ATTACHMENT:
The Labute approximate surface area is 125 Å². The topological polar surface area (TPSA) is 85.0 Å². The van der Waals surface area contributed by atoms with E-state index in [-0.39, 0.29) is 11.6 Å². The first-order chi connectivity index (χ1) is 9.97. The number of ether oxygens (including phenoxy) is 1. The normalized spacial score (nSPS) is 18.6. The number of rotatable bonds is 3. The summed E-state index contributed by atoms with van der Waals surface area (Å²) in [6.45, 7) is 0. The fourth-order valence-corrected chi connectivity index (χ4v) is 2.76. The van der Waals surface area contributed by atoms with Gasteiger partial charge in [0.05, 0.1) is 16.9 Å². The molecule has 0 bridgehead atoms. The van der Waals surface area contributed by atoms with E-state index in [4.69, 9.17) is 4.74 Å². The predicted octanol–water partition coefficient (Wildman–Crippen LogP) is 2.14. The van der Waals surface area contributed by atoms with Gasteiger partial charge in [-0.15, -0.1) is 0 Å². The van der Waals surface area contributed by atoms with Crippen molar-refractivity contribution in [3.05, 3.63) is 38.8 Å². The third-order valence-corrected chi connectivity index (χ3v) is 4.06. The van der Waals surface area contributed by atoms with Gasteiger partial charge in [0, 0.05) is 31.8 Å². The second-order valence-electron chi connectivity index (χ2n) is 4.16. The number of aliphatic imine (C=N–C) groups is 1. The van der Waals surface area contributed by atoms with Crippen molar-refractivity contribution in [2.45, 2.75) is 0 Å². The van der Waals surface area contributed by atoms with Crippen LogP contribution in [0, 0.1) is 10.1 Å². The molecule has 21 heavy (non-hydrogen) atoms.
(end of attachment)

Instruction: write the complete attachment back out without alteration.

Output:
The Labute approximate surface area is 125 Å². The topological polar surface area (TPSA) is 85.0 Å². The van der Waals surface area contributed by atoms with E-state index in [-0.39, 0.29) is 11.6 Å². The first-order chi connectivity index (χ1) is 9.97. The number of ether oxygens (including phenoxy) is 1. The normalized spacial score (nSPS) is 18.6. The number of rotatable bonds is 3. The summed E-state index contributed by atoms with van der Waals surface area (Å²) in [6.45, 7) is 0. The fourth-order valence-corrected chi connectivity index (χ4v) is 2.76. The van der Waals surface area contributed by atoms with Gasteiger partial charge in [0.05, 0.1) is 16.9 Å². The molecule has 0 bridgehead atoms. The van der Waals surface area contributed by atoms with E-state index in [4.69, 9.17) is 4.74 Å². The predicted octanol–water partition coefficient (Wildman–Crippen LogP) is 2.14. The van der Waals surface area contributed by atoms with Gasteiger partial charge in [-0.15, -0.1) is 0 Å². The van der Waals surface area contributed by atoms with Crippen molar-refractivity contribution in [3.05, 3.63) is 38.8 Å². The third-order valence-corrected chi connectivity index (χ3v) is 4.06. The van der Waals surface area contributed by atoms with Gasteiger partial charge in [0, 0.05) is 31.8 Å². The second-order valence-electron chi connectivity index (χ2n) is 4.16. The number of aliphatic imine (C=N–C) groups is 1. The van der Waals surface area contributed by atoms with Crippen molar-refractivity contribution in [2.45, 2.75) is 0 Å². The van der Waals surface area contributed by atoms with Crippen LogP contribution in [0, 0.1) is 10.1 Å². The molecule has 21 heavy (non-hydrogen) atoms.